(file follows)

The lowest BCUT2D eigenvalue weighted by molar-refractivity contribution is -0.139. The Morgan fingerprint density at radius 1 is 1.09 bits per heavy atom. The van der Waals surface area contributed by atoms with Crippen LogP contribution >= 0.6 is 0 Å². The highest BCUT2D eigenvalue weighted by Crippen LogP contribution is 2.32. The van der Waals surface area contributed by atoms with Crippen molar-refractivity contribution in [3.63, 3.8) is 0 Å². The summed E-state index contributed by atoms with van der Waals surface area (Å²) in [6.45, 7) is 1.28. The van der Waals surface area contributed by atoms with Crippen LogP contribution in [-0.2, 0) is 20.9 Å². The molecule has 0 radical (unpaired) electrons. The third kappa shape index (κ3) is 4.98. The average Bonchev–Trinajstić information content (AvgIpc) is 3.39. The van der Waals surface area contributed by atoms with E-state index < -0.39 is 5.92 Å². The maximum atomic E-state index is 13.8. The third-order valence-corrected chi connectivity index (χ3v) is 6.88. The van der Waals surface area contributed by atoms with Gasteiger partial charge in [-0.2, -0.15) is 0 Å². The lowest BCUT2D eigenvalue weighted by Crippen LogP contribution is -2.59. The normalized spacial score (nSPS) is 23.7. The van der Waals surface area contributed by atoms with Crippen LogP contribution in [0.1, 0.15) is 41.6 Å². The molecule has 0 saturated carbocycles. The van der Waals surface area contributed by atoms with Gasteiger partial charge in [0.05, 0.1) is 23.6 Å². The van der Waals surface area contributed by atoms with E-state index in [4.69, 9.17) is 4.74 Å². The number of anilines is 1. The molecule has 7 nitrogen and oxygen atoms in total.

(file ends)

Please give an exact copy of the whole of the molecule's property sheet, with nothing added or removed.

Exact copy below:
The lowest BCUT2D eigenvalue weighted by molar-refractivity contribution is -0.139. The Morgan fingerprint density at radius 1 is 1.09 bits per heavy atom. The van der Waals surface area contributed by atoms with Crippen LogP contribution >= 0.6 is 0 Å². The highest BCUT2D eigenvalue weighted by Crippen LogP contribution is 2.32. The van der Waals surface area contributed by atoms with Crippen molar-refractivity contribution in [3.63, 3.8) is 0 Å². The summed E-state index contributed by atoms with van der Waals surface area (Å²) in [6.45, 7) is 1.28. The van der Waals surface area contributed by atoms with Crippen LogP contribution in [-0.2, 0) is 20.9 Å². The molecule has 0 radical (unpaired) electrons. The third kappa shape index (κ3) is 4.98. The average Bonchev–Trinajstić information content (AvgIpc) is 3.39. The van der Waals surface area contributed by atoms with E-state index < -0.39 is 5.92 Å². The maximum atomic E-state index is 13.8. The third-order valence-corrected chi connectivity index (χ3v) is 6.88. The van der Waals surface area contributed by atoms with Gasteiger partial charge in [-0.2, -0.15) is 0 Å². The lowest BCUT2D eigenvalue weighted by Crippen LogP contribution is -2.59. The normalized spacial score (nSPS) is 23.7. The van der Waals surface area contributed by atoms with Crippen LogP contribution in [0.1, 0.15) is 41.6 Å². The molecule has 0 saturated carbocycles. The van der Waals surface area contributed by atoms with Gasteiger partial charge in [0.05, 0.1) is 23.6 Å². The van der Waals surface area contributed by atoms with E-state index in [4.69, 9.17) is 4.74 Å². The number of anilines is 1. The molecule has 7 nitrogen and oxygen atoms in total.